Similarly, writing in America magazine, a Jesuit periodical, Gerald Beyer, a professor at St. Joseph University, has said that Mr. Ryan “badly misunderstands” the bedrock principles of solidarity and subsidiarity.[44]  For Prof. Beyer, solidarity “[b]y its very nature . . . requires advocating social change on the structural level” by which he means legislative policies and institutions.[45]  Certainly Mr. Ryan is seeking to achieve structural change.  The change he seeks, however, is somewhat different from what Mr. Beyer thinks is appropriate.  

Beyer accuses Mr. Ryan of attempting to “enfeeble solidarity by flanking it with the principle of subsidiarity”[46] in that Ryan quotes Pope Benedict XVI as saying that “subsidiarity is the most effective antidote against any form of all-encompassing state.”[47]  But this is only a rhetorical claim on Beyer’s part.  There is no indication that Mr. Ryan is somehow attempting to empty solidarity of its critical bite by pairing it with subsidiarity.  Instead, Mr. Ryan is attempting to remain faithful to Pope Benedict’s teaching in the American context.  Indeed, the Pope makes clear that “[t]he principle of subsidiarity must remain closely linked to the principle of solidarity and vice versa, since the former without the latter gives way to social privatism, while the latter without the former gives way to paternalist social assistance that is demeaning to those in need.”[48]  The passage from the Compendium on the Social Doctrine of the Church that I quoted a moment ago says something very similar:

Solidarity without subsidiarity, in fact, can easily degenerate into a “Welfare State”, while subsidiarity without solidarity runs the risk of encouraging forms of self-centred localism. In order to respect both of these fundamental principles, the State's intervention in the economic environment must be neither invasive nor absent, but commensurate with society's real needs.[49]

Beyer agrees that “[w]hen possible, it is better for smaller, local groups to solve their problem” but that “Catholic social teaching posits that large entities, including governments, have a responsibility to assist individuals and communities when they cannot effectively solve their own problems” and then asserts that “Ryan’s libertarian ‘government is the problem’ approach” is inconsistent with this teaching.  But Ryan nowhere denies “a positive role for government in protecting the economic rights and well-being of people.”  Instead, Mr. Ryan and Prof. Beyer have a disagreement with one another as to the scope of this role and the means whereby it should be exercised.  But this is a disagreement with one another.  It is not a matter of Mr. Ryan disagreeing with the Church.  Rather, disagreement on these specific issues is a disagreement of practical judgment, not unalterable principles.

        Likewise, the National Catholic Reporter columnist Sean Michael Winters has accused Mr. Ryan of “libertarianism” which he describes as a “heresy” [50] since he sees it as being at odds with Christ’s admonition that we will be judged by how we care for the least of our brethren.[51]  Surely, Ryan does stress individual responsibility – which, not coincidentally, is also a strong theme in Catholic social teaching – but Ryan’s proposed budget is hardly libertarian.  That is, it is hardly libertarian to publicly guarantee the existing Medicare program for those who are 55 years of age and older, and to propose a government sponsored voucher program in which citizens would receive $8000 adjusted for inflation in the form of a voucher for the purchase of insurance.[52]  This is hardly the proposal of someone who believes that all individuals should simply fend for themselves and that the government has no role in helping to ensure their well being.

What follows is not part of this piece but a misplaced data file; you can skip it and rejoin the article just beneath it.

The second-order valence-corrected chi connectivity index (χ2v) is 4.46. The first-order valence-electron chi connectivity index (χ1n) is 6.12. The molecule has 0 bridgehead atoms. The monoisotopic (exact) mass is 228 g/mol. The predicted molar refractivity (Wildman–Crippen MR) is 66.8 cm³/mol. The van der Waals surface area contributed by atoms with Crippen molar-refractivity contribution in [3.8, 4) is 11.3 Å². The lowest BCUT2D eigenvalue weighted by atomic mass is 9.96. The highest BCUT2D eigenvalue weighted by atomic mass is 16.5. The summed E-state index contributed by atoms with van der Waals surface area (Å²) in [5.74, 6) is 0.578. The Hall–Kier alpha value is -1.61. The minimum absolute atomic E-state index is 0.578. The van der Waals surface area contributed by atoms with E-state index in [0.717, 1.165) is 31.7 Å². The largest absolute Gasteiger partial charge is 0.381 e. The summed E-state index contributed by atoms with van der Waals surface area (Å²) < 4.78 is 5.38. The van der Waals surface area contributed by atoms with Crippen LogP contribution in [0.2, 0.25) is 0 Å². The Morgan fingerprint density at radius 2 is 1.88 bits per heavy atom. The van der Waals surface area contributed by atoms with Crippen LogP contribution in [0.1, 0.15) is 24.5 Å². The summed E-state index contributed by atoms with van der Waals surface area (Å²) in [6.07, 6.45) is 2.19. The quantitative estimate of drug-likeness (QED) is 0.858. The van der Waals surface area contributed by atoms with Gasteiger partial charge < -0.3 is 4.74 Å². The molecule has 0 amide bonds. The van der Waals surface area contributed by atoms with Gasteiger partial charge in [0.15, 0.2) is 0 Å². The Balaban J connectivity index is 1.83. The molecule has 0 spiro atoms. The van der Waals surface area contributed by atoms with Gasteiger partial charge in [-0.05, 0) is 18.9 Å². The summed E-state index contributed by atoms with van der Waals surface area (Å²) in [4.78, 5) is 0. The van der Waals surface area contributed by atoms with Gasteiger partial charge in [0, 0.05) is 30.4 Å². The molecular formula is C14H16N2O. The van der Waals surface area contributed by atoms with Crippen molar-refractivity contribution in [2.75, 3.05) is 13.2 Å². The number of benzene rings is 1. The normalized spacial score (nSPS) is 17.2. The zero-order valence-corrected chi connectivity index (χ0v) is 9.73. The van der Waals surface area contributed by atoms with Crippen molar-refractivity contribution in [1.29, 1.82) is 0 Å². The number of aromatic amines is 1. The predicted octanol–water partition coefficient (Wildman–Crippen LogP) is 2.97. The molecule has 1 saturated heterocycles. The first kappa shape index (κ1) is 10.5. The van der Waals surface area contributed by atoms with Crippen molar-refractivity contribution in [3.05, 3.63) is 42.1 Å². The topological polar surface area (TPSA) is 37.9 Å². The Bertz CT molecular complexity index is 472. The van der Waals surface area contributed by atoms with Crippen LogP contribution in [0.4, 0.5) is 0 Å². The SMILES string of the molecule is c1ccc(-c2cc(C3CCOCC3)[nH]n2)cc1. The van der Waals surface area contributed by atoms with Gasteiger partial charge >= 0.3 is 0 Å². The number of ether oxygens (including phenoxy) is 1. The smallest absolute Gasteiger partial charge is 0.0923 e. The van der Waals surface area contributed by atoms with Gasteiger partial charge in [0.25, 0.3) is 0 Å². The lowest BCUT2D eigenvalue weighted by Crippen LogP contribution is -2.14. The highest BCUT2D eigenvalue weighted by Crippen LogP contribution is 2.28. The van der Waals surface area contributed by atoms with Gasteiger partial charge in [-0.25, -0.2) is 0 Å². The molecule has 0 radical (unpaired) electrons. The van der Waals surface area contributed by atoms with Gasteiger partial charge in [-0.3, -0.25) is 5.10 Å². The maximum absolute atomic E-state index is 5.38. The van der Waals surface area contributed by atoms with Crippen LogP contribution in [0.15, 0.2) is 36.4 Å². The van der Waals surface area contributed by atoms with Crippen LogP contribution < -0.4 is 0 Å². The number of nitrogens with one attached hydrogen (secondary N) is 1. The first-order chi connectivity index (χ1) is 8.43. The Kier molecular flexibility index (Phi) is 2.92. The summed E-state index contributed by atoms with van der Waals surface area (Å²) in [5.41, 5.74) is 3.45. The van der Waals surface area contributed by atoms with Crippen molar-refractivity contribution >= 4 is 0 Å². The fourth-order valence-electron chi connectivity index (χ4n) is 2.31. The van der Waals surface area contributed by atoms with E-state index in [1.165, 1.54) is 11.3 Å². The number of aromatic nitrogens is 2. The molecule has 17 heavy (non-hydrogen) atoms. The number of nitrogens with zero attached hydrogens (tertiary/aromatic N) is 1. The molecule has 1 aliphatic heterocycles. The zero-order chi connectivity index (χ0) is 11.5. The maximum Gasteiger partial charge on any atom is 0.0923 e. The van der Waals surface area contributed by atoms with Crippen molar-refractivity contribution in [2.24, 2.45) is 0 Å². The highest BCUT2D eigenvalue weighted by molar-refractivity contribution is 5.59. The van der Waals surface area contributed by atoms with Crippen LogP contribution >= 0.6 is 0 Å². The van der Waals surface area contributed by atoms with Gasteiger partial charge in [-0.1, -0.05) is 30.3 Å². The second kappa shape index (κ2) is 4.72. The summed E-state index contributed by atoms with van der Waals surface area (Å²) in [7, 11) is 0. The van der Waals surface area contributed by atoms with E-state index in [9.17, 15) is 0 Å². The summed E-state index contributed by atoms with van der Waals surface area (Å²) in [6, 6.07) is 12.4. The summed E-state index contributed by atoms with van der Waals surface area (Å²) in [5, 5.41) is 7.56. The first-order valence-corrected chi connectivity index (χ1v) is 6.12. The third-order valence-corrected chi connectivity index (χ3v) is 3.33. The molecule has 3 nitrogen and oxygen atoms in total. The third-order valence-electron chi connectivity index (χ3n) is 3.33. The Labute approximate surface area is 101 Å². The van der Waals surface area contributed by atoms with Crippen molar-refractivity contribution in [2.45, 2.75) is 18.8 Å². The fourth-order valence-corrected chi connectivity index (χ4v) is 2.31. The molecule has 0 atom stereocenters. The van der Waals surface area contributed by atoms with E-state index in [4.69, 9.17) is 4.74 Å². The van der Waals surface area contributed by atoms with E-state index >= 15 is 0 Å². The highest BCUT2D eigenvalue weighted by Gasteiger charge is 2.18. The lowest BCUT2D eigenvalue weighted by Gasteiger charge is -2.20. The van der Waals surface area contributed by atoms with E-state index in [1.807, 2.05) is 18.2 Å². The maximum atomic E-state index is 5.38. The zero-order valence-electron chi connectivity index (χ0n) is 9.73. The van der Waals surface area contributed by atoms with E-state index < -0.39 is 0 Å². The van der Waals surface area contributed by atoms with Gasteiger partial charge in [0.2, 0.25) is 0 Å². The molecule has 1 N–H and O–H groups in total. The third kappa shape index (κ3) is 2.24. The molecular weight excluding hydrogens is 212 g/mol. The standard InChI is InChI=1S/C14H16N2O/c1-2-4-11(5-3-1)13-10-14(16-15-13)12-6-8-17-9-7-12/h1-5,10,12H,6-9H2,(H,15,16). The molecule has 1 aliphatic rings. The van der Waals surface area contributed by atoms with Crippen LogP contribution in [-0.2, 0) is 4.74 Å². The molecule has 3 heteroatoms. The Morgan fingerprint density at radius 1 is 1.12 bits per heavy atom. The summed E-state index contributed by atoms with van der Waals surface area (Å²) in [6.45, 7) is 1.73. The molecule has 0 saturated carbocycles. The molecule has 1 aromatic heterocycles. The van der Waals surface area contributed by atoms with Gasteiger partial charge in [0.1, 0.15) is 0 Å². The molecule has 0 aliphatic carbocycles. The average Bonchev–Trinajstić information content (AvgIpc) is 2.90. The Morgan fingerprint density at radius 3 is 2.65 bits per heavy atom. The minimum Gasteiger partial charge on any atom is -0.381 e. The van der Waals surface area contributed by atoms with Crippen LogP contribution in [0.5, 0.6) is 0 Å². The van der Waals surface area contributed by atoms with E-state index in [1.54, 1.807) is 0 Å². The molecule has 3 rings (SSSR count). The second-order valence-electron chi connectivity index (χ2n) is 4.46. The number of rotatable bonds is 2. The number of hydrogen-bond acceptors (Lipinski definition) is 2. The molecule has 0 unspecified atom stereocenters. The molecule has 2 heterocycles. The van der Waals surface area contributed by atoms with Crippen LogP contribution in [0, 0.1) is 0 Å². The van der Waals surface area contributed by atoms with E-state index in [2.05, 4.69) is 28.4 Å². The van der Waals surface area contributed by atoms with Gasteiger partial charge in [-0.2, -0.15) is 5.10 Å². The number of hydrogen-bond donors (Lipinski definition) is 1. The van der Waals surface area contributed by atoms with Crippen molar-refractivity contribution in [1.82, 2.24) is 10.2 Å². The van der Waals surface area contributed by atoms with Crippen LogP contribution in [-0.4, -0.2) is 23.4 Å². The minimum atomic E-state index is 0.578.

Again, I wish to be clear: I am not passing judgment on the merits of Ryan’s proposals as matters of public policy.  They may or may not be the policies that we as a nation should choose to pursue.  Instead, I am responding to the claim that these proposals contradict the principles of Catholic social teaching.  They do not.  And claiming that they do undermines the good will that is necessary for dialogue within the Church, even as it contributes to the impoverishment of public discourse more broadly in American society.  Dialogue within the Church should be a model for others, not a replica of the hyperbole and superficiality that typifies conversation in the public square today.

        In conclusion, St. Thomas More was a man who was deeply engaged in the world in which he lived as he sought to serve his king and the men and women of the realm, while also caring for his own soul’s sake, and for that he was recognized as a saint and raised to the glory of the altar.  Paul Ryan is not yet a saint, and neither is Joe Biden, and the same could be said of you and me.  But this should be our life’s ambition – to live with Jesus through all eternity in the endless joy of heaven.  Most of us are called to “work out our salvation”[53] by engaging the world as citizens who work for justice and the common good.  In attending to this most important task – our life’s work – we would do well to study the Church’s social teaching as we welcome the Good News into our hearts.

        May God give us this grace. Amen.